This was $40bn in debt with $19bn that was supposed to be due 2014. Goldman rolled a good portion of that $19bn to 2018 sometime in 2011, so there's money that's willing to chase this crap for the yield.

NeedleDickTheBugFucker's picture

I wonder if Buffett will have to take any meaningful haircut on his $2 billion investment in TXU bonds.  If so, he'll probably just pull something out of the GM playbook and ensure he gets at least 100 cents on the dollar.

buzzsaw99's picture

all buffett's investments are guaranteed by the fed AND us govt.

knukles's picture

Did Goldilocks write the CDS on em' or'd somebody else?

Glass Seagull's picture

EFH trading and gen ops employees are some smart cats, many former Enron folks. The industry wants these people, as they know their stuff. 2007 deal was a total abortion, but the operators are valuable. I wish them all the best.

knukles's picture

At the time I was not the only one who scratched his head and wondered why the fuck these bozos were paying through the nose for a business in a heavily regulated industry.

Coulda taken their ball sacks and tugged on em for a while for alls been worth.

unirealist's picture

We can only hope KKR gets burned to a crisp.  It probably won't.  I fear they won't get justice applied to them for what they did to America until after they croak.  They ruined more than one good company, and fly happily above the wreckage of their plundering in private jets, laughing about how clever they are.

willien1derland's picture

$32 BILLION to be CORZINED of the original $45 BILLION --> 71% of the initial deal's 'value" has 'evaporated' - Ohhh pleeeaaaazzzeee Mr. Holder, Attorney General to the Financial Terrorists, let's have an encore of TOO BIG TO PROSECUTE! Time for Bennie & the Feds to break out more COWBELL!!! CTRL+P is all you need <SARCASM OFF/>

Martin T's picture

and GS and KKR made at least 553 mio USD in fees in total on the deal...

Iam_Silverman's picture

Well, I've got a view from the inside.  I work for the Luminant Energy portion of EFH.  We just got wind of this last night (our managers had a little bit more heads-up than us).  I have been predicting that they would file in the first quarter of 2013.  I guess I was wrong.  Everyone else that works here at the powerplant thought they would file early 2014 when the next big tranche of debt comes due.  I was suspicious when they sold $200 Million in new debt (who bought that crap?) in order to fully fund the retirement accounts - and then proceeded to buy-out the non-bargaining unit employees retirement (lump sum or new annuities).  They have also been changing up segments of the company in order to move assets from one group to another.  The address on my paycheck changed from the old address on Bryant Street in Dallas to some new address in Cincinnati.  We also got wind of the corporate lawyers submitting a policy clarification request to the NRC about the nuclear plant.  They wanted to know how it would be treated in bankruptcy.  They didn't like the response - it would be shut down until a new owner assumed the license (and responsibilities/liabilities).  Not wanting to lose nearly 28% of their generating capacity in one fell swoop, they moved that asset to another ledger column.  No doubt one that will remain as part of the "good company".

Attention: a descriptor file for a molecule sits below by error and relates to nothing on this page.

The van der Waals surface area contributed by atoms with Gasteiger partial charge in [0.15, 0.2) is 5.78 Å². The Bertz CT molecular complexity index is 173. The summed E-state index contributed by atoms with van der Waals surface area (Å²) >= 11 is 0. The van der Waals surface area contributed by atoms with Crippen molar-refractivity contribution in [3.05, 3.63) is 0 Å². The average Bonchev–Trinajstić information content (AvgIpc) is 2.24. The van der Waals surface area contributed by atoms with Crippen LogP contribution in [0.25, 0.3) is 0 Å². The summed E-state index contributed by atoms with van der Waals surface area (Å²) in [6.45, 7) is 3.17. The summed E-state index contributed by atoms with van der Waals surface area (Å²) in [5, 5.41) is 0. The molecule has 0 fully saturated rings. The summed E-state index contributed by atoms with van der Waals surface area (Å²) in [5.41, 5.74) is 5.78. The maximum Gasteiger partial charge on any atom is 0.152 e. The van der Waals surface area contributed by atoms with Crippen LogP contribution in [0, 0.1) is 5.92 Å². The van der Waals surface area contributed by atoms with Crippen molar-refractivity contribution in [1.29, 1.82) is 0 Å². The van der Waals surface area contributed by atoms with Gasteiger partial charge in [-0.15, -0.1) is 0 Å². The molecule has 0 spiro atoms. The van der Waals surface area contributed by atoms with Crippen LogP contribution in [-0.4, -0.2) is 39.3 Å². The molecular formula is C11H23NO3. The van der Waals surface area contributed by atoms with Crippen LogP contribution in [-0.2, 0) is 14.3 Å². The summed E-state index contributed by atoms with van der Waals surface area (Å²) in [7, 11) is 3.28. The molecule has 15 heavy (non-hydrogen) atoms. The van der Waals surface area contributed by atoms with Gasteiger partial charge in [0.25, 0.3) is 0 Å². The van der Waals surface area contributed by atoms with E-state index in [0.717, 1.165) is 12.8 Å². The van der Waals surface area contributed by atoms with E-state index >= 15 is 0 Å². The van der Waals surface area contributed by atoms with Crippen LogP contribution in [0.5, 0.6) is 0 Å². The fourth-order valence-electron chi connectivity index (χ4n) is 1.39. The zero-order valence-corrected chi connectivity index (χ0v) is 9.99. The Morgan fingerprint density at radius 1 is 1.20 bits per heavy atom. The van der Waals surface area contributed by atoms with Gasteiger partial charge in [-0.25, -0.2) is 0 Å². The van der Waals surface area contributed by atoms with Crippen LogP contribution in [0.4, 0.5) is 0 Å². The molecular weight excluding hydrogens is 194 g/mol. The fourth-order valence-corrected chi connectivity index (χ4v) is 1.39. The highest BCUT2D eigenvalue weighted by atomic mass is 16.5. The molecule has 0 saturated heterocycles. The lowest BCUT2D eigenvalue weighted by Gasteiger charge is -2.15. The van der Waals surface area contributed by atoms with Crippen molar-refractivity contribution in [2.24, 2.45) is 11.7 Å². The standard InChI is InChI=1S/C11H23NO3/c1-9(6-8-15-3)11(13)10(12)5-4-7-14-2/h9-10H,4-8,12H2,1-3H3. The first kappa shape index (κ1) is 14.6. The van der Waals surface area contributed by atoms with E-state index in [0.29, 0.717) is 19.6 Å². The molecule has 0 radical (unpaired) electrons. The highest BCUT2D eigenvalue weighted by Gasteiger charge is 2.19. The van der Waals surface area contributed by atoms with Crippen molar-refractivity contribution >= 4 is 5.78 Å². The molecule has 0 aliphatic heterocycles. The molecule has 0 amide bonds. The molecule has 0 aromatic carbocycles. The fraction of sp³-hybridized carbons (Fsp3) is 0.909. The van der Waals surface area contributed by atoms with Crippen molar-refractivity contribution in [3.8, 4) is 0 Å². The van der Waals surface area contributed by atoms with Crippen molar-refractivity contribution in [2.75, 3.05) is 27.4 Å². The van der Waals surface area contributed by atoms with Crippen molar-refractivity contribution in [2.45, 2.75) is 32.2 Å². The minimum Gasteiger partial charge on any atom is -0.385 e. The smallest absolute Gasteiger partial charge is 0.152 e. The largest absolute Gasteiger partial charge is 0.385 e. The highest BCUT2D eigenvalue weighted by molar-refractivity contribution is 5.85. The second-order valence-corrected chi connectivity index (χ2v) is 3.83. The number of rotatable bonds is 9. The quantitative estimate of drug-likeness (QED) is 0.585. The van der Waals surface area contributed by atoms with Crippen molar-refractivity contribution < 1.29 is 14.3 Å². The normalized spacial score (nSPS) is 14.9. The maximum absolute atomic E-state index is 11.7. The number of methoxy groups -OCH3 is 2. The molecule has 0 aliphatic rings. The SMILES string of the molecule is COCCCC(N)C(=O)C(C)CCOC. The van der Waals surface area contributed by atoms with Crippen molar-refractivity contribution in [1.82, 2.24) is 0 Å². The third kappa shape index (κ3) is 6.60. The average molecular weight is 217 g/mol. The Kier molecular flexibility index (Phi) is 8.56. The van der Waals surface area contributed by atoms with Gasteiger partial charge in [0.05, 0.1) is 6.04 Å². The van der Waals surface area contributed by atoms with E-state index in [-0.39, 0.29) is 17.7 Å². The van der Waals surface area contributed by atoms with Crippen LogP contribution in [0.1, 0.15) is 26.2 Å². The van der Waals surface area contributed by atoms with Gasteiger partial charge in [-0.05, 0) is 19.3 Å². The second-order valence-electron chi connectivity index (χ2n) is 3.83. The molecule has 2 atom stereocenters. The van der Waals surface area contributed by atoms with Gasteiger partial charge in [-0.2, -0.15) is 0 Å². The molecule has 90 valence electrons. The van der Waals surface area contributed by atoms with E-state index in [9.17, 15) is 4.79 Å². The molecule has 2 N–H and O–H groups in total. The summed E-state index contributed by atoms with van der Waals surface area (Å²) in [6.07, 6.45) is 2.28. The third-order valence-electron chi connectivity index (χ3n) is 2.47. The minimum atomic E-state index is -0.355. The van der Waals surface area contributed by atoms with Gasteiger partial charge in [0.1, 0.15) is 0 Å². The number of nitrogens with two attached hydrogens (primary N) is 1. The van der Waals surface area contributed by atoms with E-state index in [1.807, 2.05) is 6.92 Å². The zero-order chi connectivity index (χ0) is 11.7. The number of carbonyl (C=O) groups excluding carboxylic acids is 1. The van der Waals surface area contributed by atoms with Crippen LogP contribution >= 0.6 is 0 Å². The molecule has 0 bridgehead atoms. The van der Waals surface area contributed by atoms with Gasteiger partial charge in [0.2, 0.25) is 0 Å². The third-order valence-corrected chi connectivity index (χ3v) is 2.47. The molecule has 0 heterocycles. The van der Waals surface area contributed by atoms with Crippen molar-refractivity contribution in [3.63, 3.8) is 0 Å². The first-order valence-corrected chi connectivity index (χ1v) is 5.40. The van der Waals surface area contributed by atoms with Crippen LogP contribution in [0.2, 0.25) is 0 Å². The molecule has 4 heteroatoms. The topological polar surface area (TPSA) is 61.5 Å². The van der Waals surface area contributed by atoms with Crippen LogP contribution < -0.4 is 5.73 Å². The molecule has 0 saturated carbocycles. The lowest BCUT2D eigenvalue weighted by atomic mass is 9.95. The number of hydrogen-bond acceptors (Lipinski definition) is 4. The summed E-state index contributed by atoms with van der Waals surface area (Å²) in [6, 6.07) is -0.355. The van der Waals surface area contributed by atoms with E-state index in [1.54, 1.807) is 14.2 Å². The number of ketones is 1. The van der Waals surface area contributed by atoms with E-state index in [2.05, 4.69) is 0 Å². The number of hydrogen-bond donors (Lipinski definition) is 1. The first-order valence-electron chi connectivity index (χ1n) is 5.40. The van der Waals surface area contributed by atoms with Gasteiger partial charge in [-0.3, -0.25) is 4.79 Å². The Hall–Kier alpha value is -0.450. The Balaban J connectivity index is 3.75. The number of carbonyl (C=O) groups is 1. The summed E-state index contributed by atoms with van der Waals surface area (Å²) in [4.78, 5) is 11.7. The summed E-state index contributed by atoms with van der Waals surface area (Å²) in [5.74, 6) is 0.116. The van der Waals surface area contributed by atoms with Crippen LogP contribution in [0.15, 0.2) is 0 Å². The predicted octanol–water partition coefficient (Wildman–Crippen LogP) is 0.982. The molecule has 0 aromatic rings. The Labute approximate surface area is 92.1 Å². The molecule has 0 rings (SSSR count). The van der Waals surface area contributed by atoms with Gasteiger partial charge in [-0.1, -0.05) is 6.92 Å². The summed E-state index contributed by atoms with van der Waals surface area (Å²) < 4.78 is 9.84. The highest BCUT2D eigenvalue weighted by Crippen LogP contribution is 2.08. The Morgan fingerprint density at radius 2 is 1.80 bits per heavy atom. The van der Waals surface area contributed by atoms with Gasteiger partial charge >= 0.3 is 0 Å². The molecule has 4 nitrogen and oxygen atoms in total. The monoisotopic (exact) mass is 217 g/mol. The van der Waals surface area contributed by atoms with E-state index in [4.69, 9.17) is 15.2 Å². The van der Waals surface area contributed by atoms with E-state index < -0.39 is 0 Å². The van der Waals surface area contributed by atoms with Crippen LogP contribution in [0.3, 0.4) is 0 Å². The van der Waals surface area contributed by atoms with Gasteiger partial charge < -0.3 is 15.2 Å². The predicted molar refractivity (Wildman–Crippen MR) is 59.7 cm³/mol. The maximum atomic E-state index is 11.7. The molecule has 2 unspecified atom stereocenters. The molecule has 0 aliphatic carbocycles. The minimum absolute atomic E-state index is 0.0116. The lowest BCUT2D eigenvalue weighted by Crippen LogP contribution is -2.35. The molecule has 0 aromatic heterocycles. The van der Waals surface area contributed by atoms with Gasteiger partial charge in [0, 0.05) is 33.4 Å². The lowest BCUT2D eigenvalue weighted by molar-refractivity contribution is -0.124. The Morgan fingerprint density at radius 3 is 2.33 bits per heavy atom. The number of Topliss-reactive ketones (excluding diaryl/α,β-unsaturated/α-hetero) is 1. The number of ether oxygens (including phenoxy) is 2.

I'll keep y'all updated.

azusgm's picture

Any thoughts on how the Martin Lake power plant near Tatum will fare?

Iam_Silverman's picture

One thing to remember about Texas - it's a closed market.  With no (real) interchange ties to an outside grid - any power taken offline must be replaced from within the state.  There really aren't many spinning reserves to fall back on now (with the spring outages in full swing), so in the interest of public comfort you can be assured that any generation ability will be protected in one form or another.  The PUC likes order and stability.


I am waiting to see if the Luminant Connect website (company intranet) has any information when I go in for night shift here in a little bit.

still kicking's picture

I used to work in the corporate offices, I left right after that deal closed, there was never any justification for that deal other than Wilder's big payout.  Hopefully the employees all make it through relatively intact.

Iam_Silverman's picture

"there was never any justification for that deal other than Wilder's big payout"

I read his goodbye letter too.  There certainly was a lot of smug self-satisfaction in that letter, wasn't there?  Hope he enjoys all of that free time with his family he was crowing about.

still kicking's picture

I believe he just collects paychecks now sitting on Board of Directors for a couple of companies...rough life. 

aaliyah's picture

Debt Consolidation in California Debt Consolidating professionals at AttorneyForBankruptcy.com help in reducing debts faster and provide you a free life.